Following is an excerpt of the remarks made by U.S. Transportation Secretary Anthony Foxx at the 2016 Summit for the Mayors’ Challenge for Safer People, Safer Streets, in Washington, D.C., on Sept. 16.
In 2009, a truck struck and killed Beverly Shelton’s grandson, Zachary, who was walking inside a marked crosswalk and accompanied by an adult. The driver had rolled through the stop sign rather than make a complete stop.
Memorial Day marks the beginning of summer travel. But our nation’s transportation system is fraying at the seams. The pride we once took in the roads, bridges, and rails built by the Greatest Generation has given way to daily frustration at the disrepair that makes it harder to get where we need to go. The recent Amtrak tragedy is yet another sign that our transportation infrastructure is not what it needs to be.
Three years ago the "Dangerous by Design" report noted that between the years 2000 and 2009 the number of vehicle-caused pedestrian deaths was equivalent to "a jumbo jet full of passengers crashing roughly every month."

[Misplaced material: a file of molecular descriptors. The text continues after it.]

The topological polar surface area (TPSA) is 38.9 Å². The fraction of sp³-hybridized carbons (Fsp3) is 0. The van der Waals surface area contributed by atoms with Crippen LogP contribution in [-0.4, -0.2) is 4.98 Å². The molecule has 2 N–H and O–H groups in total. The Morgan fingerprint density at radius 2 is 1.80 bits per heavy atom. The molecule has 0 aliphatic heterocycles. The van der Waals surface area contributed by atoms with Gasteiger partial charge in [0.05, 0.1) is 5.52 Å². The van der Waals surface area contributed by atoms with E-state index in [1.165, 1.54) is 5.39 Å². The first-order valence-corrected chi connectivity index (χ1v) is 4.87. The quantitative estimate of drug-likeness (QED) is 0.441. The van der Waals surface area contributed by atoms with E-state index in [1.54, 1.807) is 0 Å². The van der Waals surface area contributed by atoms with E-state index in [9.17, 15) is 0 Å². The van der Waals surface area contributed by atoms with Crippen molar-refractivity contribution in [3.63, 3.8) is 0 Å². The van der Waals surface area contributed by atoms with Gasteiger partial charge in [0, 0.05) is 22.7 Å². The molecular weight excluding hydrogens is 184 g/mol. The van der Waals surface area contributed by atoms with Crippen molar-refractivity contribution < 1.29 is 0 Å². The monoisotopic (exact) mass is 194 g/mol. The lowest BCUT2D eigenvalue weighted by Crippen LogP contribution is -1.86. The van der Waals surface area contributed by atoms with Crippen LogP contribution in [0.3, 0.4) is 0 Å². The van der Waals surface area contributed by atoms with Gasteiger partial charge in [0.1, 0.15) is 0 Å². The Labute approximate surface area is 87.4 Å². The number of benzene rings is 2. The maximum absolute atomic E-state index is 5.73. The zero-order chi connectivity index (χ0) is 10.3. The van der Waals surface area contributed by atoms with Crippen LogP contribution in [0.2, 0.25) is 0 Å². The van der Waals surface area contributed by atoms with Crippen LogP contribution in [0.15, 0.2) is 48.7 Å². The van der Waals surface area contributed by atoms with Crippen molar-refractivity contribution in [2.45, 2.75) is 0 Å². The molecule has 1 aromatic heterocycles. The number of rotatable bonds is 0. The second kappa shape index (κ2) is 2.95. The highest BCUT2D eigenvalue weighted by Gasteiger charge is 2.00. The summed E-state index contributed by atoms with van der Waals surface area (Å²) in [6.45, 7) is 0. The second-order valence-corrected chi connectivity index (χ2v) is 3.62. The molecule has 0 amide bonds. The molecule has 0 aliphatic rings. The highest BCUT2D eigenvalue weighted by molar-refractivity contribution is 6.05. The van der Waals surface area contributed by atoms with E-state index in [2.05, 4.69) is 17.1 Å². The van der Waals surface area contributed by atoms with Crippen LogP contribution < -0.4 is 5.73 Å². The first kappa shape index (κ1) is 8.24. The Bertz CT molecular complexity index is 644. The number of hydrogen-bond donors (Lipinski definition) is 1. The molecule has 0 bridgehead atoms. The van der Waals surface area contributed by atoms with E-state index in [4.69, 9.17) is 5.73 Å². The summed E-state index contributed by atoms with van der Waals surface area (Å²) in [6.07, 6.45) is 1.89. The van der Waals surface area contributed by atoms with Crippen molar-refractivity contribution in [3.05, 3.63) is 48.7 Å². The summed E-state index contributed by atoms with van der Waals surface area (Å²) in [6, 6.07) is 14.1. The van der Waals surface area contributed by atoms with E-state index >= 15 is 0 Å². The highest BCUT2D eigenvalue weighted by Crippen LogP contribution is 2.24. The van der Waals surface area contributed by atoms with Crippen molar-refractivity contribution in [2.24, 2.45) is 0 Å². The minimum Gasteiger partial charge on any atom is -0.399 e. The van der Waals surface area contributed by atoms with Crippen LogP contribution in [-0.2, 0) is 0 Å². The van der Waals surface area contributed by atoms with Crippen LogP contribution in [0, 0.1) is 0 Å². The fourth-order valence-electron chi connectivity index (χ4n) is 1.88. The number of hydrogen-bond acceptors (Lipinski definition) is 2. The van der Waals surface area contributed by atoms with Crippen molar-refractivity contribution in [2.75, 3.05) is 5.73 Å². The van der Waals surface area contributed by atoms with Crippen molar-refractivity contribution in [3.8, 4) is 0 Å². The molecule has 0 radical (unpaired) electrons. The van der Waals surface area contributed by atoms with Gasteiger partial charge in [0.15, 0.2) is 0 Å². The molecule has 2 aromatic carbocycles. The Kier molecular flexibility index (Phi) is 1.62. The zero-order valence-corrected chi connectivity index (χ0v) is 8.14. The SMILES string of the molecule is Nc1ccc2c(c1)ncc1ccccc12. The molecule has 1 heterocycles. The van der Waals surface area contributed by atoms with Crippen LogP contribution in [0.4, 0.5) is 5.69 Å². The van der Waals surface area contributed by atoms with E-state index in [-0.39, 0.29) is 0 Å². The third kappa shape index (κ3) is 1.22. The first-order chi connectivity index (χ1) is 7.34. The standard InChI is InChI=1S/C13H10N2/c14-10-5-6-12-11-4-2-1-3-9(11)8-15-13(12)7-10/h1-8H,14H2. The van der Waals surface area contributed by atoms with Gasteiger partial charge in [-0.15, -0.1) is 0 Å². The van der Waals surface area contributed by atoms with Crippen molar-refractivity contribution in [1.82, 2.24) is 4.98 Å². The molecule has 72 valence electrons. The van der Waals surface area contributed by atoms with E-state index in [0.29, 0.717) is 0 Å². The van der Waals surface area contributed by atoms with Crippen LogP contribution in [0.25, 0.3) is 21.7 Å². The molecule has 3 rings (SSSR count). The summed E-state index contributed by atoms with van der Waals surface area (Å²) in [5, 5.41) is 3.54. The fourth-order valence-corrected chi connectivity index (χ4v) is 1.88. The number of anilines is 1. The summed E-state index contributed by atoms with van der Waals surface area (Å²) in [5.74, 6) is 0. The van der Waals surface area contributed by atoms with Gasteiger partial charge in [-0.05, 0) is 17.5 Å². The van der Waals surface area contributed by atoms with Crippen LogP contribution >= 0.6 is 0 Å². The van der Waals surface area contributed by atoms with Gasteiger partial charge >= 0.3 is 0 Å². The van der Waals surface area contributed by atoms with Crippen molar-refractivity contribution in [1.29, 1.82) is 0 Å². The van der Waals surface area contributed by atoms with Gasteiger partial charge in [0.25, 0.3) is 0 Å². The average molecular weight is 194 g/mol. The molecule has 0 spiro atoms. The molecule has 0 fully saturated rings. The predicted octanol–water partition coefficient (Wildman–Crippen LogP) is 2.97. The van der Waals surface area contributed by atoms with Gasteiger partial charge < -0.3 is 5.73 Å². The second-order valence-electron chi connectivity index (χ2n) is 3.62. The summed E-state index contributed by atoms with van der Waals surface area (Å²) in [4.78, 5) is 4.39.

Throughout the year, even yesterday, my birthday, I get together with residents and leaders of communities to do something that is too rare these days: walk. And not just to walk for fun, but to help people see their streets through a new lens, one that focuses on how street design either supports or discourages active living and active transportation.
AARP New York volunteers hit the streets last week to survey hundreds of intersections for walkers safety. They were joined by local partners, elected officials and the NFL Players Association (NFLPA) to raise awareness of dangerous intersections and promote so-called, "Complete Streets" planning that accounts for pedestrians of all generations.
In an AdWeek article posted yesterday, the author takes a look at Americans' financial unpreparedness for retirement, especially in these tough economic times. The story reports on a study from the Center for Retirement Research at Boston College called "The National Retirement Risk Index: After the Crash."
Search AARP Blogs